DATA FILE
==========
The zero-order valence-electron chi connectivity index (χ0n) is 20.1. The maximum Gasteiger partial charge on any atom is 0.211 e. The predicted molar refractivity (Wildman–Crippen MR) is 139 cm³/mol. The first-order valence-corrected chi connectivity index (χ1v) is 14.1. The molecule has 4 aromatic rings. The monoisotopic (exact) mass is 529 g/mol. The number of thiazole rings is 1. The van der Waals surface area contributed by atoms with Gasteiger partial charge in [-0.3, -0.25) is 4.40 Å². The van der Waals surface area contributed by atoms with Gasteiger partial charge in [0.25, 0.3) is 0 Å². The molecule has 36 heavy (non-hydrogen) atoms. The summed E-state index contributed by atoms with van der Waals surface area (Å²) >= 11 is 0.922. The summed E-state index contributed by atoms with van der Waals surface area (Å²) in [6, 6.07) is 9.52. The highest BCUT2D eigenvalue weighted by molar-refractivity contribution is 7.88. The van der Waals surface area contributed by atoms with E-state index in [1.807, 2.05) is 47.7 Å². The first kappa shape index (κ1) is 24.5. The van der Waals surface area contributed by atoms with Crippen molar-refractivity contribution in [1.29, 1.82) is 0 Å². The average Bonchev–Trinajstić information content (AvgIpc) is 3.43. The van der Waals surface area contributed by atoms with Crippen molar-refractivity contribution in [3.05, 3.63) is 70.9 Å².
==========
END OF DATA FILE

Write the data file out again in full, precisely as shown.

The zero-order valence-electron chi connectivity index (χ0n) is 20.1. The maximum Gasteiger partial charge on any atom is 0.211 e. The predicted molar refractivity (Wildman–Crippen MR) is 139 cm³/mol. The first-order valence-corrected chi connectivity index (χ1v) is 14.1. The molecule has 4 aromatic rings. The monoisotopic (exact) mass is 529 g/mol. The number of thiazole rings is 1. The van der Waals surface area contributed by atoms with Gasteiger partial charge in [-0.3, -0.25) is 4.40 Å². The van der Waals surface area contributed by atoms with Gasteiger partial charge in [0.25, 0.3) is 0 Å². The molecule has 36 heavy (non-hydrogen) atoms. The summed E-state index contributed by atoms with van der Waals surface area (Å²) >= 11 is 0.922. The summed E-state index contributed by atoms with van der Waals surface area (Å²) in [6, 6.07) is 9.52. The highest BCUT2D eigenvalue weighted by molar-refractivity contribution is 7.88. The van der Waals surface area contributed by atoms with E-state index in [1.807, 2.05) is 47.7 Å². The first kappa shape index (κ1) is 24.5. The van der Waals surface area contributed by atoms with Crippen molar-refractivity contribution in [1.29, 1.82) is 0 Å². The average Bonchev–Trinajstić information content (AvgIpc) is 3.43. The van der Waals surface area contributed by atoms with Crippen molar-refractivity contribution in [3.05, 3.63) is 70.9 Å².